MIFF 2009 Day 05: THE CHASER (KR) and HOME (FR)

THE CHASER, 2008, South Korea, is another excellent Korean film that is certainly not for the faint hearted, but if you can stomach a few minutes of extreme graphic violence this film you’ll be worth the discovery. The Chaser is a serial killer story that does not follow the usual conventions of the genre. The police are disinterested and even incompetent and The Chaser’s hero is more of an anti-hero, an ex-cop turned pimp who’s only motivation in life is money and initially his desire to find his missing girls that he believes are being stolen and sold on the black market. With this back drop in mind, the film starts at a relentless pace and continues for the whole two hours.

The major achievement of The Chaser could simply be that it doesn’t do want you except it do from a genre film. It even manages to find humanity in our anti-hero and turns him around. The strength of the film can be contributed to a brilliant script and incredible performance by Kim Yu-seok (the pimp) and Ha Jung-woo (Killer). A little healthy suspension of reality is required, but the violence in the film is very realistic and probably the only drawback from this film reaching a boarder audience.

The Chaser is a fantastic achievement for first time director, Hong-jin Na, who could be another Korean director to keep on your radar and no wonder Warner Brothers spent little time in acquiring the english remake rights at one million dollars.

The reason behind MIFF not including The Chaser in last year’s program was the one disappointment as MIFF has had a long history of championing Asian cinema long before the rest of the world unfortunately we’ve been a little slow this time around. The film was a box office hit in March in 2008 and quickly jumped onto Hollywood radar. The other surprise of the screening was how poor the attendance was for this screening with less than half filled Forum Theatre for a brilliant piece of cinema that you will not get to see in the cinema outside a film festival.

Even on YouTube you’ll find the whole movie in 13 parts but don’t rip yourself off - go buy the DVD, catch the next MIFF screening or pester your local film festival programmer to include The Chaser in their next festival.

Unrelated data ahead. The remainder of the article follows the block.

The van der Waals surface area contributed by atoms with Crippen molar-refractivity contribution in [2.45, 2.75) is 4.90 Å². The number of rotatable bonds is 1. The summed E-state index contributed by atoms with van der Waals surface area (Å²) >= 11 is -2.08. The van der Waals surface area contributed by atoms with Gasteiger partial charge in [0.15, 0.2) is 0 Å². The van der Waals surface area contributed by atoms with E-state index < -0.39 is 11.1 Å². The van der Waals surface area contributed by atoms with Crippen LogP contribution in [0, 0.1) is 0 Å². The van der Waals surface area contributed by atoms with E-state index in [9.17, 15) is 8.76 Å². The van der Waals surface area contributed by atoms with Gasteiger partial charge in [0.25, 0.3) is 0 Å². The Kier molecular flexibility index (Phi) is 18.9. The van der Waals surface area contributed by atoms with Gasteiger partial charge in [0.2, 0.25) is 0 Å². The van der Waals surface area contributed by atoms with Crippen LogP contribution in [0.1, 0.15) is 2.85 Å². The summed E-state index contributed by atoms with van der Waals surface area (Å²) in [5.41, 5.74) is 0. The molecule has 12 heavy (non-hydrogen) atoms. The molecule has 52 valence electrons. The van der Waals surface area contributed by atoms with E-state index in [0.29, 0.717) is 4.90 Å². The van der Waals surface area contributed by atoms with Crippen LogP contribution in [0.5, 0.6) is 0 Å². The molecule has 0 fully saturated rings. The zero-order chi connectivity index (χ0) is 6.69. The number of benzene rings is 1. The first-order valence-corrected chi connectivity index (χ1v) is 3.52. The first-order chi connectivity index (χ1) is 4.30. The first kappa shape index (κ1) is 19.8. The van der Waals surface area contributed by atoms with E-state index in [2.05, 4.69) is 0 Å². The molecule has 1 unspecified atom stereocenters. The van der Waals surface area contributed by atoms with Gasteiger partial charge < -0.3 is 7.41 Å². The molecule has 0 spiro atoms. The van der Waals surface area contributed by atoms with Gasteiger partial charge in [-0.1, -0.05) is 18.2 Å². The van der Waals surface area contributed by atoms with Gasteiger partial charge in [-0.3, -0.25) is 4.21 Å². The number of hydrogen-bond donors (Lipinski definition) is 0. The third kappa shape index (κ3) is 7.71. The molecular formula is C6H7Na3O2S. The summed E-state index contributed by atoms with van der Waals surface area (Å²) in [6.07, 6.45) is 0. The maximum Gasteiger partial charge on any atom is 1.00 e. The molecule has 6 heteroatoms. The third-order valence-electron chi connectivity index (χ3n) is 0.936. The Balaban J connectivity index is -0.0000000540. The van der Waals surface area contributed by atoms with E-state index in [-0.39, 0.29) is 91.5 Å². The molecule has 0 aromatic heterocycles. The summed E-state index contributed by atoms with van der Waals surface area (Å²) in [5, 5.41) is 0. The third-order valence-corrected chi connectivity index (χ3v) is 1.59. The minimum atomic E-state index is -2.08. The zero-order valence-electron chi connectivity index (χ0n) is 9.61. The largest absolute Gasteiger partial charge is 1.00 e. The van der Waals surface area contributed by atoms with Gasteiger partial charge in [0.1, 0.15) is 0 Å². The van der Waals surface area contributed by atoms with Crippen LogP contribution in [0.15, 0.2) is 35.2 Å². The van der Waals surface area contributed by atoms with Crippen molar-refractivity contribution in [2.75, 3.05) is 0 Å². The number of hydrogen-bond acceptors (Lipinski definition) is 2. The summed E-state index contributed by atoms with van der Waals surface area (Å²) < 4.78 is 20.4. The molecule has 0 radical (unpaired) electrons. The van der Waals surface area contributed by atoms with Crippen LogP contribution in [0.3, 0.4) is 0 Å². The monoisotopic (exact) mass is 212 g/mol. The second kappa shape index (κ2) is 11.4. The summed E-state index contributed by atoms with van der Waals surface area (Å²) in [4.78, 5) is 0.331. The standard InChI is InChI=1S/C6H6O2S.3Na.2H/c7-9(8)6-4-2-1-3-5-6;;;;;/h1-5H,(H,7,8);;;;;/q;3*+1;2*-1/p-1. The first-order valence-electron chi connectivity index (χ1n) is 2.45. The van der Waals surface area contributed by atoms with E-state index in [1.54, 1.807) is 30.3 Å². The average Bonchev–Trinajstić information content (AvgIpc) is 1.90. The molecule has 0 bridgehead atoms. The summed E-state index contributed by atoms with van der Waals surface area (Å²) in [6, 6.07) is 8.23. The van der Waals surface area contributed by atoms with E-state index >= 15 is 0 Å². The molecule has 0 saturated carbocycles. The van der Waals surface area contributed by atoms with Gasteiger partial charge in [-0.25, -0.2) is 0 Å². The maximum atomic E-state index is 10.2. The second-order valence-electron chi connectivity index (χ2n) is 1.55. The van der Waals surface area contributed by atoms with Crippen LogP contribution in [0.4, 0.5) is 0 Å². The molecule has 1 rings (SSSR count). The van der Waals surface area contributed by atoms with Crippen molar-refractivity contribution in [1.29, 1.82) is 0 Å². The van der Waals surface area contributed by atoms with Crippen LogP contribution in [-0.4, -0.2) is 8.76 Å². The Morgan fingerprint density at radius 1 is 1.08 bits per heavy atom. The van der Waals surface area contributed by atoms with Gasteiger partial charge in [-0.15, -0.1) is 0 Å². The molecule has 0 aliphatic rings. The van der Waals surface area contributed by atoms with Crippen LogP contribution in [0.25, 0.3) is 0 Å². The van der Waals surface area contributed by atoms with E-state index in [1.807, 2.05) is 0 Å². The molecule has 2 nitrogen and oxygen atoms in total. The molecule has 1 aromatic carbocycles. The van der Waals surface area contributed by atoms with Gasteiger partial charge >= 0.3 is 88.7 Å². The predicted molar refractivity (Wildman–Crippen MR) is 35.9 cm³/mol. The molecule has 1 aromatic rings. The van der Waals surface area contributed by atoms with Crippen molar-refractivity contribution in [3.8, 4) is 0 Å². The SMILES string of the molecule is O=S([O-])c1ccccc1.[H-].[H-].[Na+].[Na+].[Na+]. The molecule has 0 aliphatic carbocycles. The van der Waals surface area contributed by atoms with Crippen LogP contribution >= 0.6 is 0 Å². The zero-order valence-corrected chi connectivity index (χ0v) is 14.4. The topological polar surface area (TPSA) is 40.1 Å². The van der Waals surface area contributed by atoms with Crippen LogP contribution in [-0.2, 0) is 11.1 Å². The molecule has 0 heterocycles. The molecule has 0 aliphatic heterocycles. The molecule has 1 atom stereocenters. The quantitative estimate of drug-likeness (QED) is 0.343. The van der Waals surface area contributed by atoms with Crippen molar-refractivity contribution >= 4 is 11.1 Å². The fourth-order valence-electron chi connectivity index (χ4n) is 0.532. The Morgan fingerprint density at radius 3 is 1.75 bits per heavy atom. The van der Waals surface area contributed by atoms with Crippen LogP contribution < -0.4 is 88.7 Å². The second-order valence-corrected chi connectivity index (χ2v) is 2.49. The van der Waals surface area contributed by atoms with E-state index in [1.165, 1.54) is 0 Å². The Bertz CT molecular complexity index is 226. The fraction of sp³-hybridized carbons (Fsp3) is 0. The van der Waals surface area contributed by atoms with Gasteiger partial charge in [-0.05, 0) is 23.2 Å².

My first screening at MIFF on day five was, HOME, a French film directed by Ursula Meier about a very dysfunctional family living alongside an abandon freeway which they had turned into their own private universe.

HOME was the first screening of the day at the Forum Theatre, to a near full house, not a bad effort for a lunch time work day screening. I suspect that many patrons had gone along to see HOME based the casting of Isabelle Huppert in the lead role. Huppert has a strong following, due to her brave and wonderful performance and choice of roles over career. Unfortunately this film, probably will not go down as one of her highlights, not due to her work but a film that just never pulls it all together.

The story revolves around couple who live in a farmhouse with their two daughters and son alongside this freeway. This doesn’t immediately scream out dysfunctional, but from the first scene you get the sense that not everything is not completely normal about this family. The oldest daughter spends her days working on her tan alongside an empty broken swimming pool while her brother and sister try to maintain normal school life. While Huppert portrayal of the mother, constantly looks as if she’s about to unravel in every scene, while the father played by Olivier Gourmet tries to keep the family functioning normally.

The film gets moving when the family discovers that their piece of paradise, the freeway out the front of their home is being opened to traffic. They lose their freedom and peaceful existence. Unfortunately, the strength of the film lies in the incredible location, the freeway and the fact that the freeway is resurface prior the film. Obviously the family unravels completely and doesn’t cope with this situation. As piece of cinema, HOME doesn’t elevated to any heights and left me with more interest in how they manage to secure the location then the actual journey the story took me on. Production Design and Location are the big winners and you know that if we are talking about that then the film has missed.